There is one Assange who says the hell with the promises he has made and releases the thousands of war logs and diplomatic cables with the names of informants, informants that are now at risk of death and worse. There is another Assange who believed in the power of anonymous informants, in using the monumental power of Internet communications to allow the smallest to expose the lies of the strong. But those two Assanges are not only the same man, they are inseparable from each other. The madness that makes one sacrifice everything to fight power cannot be boxed and made sane when convenient.
That is the story that The Fifth Estate tells at its best moments, but its best moments are sadly a minority of the film. It has trouble establishing exactly what it wants to be, dancing from city to city and constantly filling the screen with torrents of headlines and snippets of journalists talking. It’s a lazy and ineffective form of montage, such that the first half of the film drags interminably, more impressed with listing every single damned leak that Wikileaks published leading up to the big ones we’ve all heard of, than with actually delving into these characters. Yeah, we get it, the Internet makes communication easy. That’s not saying anything new. The characters involved are the interesting ones, but the movie seems mostly interested in trying to churn out a pedantic thriller instead.
Benedict Cumberbatch is fantastic as Assange, and almost everything worth seeing in this film revolves around his acting, this dance between insecure, furious, rude, driven, and charismatic. What the film has done more than anything is establish that there is a story worth telling here, and that Cumberbatch should play the lead. It’s just that the filmmakers decided instead to spend vast swaths of the film with Assange’s more grounded partner in Wikileaks, Daniel. And rather than giving us a window into a world, Daniel is instead just a drag, an opaque character given no background and no motivations, and yet is the focus of the film’s action. The decision to take Cumberbatch and the enthralling character he constructs and shove him into the background is just inexplicable to me.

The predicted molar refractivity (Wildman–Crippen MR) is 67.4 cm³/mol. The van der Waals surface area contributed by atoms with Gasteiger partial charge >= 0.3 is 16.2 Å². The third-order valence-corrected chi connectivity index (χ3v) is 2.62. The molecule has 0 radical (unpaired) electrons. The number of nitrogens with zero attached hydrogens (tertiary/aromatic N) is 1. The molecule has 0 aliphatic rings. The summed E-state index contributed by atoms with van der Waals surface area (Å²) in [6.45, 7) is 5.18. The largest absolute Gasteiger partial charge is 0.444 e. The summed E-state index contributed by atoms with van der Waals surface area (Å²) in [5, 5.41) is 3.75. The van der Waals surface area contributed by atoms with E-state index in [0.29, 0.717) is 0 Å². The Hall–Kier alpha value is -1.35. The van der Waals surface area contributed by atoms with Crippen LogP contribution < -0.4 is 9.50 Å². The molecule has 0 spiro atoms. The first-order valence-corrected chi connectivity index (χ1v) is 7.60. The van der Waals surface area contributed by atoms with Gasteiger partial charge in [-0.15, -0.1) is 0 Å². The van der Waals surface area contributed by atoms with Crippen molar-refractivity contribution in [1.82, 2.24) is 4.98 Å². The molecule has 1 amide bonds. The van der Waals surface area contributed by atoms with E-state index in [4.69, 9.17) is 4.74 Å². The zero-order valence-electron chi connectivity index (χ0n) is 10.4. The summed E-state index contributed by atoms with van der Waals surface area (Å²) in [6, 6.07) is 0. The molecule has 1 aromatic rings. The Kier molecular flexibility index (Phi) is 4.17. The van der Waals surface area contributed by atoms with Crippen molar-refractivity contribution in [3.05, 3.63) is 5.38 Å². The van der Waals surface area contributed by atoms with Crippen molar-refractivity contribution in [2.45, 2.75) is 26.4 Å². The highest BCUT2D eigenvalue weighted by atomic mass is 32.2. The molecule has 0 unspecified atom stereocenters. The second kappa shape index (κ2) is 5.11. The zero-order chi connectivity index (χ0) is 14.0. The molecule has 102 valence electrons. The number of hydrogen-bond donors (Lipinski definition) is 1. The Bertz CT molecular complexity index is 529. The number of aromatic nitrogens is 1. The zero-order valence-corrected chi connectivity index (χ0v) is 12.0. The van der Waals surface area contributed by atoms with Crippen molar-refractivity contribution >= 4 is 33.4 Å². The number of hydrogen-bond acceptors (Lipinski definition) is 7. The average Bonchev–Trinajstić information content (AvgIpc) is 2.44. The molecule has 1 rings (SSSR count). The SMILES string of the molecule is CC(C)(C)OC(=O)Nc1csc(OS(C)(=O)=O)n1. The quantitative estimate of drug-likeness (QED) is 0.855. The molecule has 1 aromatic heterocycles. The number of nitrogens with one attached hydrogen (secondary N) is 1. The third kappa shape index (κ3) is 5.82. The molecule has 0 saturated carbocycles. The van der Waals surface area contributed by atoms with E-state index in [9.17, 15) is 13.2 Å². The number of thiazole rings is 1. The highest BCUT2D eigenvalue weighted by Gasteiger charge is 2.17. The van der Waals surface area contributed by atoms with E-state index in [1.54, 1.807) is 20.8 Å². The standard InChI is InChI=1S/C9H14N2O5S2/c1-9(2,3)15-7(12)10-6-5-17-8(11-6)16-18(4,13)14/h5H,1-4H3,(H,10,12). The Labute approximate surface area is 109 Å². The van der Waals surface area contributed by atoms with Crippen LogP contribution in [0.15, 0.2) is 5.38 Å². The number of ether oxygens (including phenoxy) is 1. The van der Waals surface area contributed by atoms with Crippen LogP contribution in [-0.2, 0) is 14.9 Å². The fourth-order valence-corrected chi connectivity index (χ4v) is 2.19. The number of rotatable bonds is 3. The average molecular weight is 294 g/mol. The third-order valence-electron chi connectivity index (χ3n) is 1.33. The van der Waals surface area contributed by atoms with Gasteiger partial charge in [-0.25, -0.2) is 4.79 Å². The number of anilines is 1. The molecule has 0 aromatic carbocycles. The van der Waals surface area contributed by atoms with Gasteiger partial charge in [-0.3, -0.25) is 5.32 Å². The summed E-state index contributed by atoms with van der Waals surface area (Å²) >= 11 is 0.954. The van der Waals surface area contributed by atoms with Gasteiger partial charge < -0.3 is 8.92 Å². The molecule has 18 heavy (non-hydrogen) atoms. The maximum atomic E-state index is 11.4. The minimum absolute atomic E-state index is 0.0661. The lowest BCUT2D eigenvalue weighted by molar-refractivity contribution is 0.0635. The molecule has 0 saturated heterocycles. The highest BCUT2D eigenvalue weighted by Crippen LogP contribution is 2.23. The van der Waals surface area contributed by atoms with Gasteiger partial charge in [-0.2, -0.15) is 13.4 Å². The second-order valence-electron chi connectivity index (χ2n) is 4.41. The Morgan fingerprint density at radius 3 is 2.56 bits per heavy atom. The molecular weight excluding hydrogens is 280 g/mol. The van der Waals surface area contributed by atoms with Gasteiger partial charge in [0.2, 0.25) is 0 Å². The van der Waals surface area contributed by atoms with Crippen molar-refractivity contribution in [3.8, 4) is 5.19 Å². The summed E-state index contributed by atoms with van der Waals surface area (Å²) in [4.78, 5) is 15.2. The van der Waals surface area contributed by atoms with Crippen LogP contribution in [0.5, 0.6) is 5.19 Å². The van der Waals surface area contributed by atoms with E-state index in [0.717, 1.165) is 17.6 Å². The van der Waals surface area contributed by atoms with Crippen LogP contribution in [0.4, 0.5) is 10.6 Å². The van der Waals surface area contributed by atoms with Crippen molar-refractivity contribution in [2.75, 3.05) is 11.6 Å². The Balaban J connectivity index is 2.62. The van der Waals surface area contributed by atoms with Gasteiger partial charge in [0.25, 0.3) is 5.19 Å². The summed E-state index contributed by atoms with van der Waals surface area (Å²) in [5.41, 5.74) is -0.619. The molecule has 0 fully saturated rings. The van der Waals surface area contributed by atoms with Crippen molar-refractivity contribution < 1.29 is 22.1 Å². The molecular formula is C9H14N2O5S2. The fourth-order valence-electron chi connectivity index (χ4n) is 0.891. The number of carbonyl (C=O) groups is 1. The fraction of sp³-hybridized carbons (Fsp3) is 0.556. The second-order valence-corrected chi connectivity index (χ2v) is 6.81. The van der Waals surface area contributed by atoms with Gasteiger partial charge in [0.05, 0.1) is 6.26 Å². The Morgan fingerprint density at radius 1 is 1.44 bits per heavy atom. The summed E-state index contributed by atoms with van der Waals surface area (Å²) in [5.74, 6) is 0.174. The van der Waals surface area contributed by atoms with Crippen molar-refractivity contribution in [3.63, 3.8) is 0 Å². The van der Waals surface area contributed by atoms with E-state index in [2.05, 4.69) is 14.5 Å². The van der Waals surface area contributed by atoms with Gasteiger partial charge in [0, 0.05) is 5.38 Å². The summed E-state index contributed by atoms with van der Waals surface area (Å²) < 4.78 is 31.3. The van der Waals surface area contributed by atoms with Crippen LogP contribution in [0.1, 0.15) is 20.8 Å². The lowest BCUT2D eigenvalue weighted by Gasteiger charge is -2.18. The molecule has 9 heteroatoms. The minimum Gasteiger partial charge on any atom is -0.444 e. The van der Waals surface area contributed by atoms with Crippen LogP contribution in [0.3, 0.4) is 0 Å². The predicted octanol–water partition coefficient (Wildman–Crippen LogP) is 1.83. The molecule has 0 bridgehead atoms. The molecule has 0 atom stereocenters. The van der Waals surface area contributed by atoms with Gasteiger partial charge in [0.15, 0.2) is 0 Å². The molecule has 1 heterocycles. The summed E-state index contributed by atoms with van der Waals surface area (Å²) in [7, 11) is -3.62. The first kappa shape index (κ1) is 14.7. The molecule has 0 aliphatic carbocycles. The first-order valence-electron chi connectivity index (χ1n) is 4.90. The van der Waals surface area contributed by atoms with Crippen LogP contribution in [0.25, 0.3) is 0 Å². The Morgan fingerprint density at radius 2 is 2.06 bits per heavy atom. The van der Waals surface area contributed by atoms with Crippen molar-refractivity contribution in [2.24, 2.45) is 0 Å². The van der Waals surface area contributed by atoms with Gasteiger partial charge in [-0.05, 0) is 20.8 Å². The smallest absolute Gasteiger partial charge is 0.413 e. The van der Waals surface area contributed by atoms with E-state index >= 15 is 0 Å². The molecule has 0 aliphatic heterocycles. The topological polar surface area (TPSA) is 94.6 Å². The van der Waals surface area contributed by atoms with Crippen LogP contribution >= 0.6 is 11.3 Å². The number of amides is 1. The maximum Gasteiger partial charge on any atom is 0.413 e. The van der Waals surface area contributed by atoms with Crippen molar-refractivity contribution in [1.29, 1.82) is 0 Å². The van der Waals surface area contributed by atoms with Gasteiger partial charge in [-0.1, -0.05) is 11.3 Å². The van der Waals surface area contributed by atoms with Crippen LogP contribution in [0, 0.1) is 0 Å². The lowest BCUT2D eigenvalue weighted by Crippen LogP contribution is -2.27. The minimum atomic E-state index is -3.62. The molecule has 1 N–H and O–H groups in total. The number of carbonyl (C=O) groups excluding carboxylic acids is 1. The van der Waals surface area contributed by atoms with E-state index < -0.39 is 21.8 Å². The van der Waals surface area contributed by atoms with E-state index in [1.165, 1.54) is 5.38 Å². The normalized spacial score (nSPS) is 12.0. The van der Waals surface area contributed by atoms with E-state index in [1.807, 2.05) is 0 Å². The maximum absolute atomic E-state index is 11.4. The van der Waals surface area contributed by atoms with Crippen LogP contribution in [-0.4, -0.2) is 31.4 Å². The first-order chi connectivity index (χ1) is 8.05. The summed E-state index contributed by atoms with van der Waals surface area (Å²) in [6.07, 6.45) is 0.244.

There could be an interesting film here if it was presented as a story of two men, playing foil to each other. At times the film acknowledges that Assange is the mad man and Daniel the sane one, but it never seems to know what to do with that tension. Likewise, the film at times returns to this idea of the ironies that a man with so many secrets in his past is so dedicated to transparent information, but it’s clumsy and doesn’t run throughout, despite being slammed into the final scene as if the entire film had led up to that moment. It’s very much a film that has no idea what it actually wants to be, leaving raw edges throughout, and held together only by Cumberbatch’s performance.
There is a wonderful film to be made from this story, but this just isn’t it.
Steven Lloyd Wilson is a hopeless romantic and the last scion of Norse warriors and the forbidden elder gods. His novel, ramblings, and assorted fictions coalesce at www.burningviolin.com. You can email him here and order his novel here.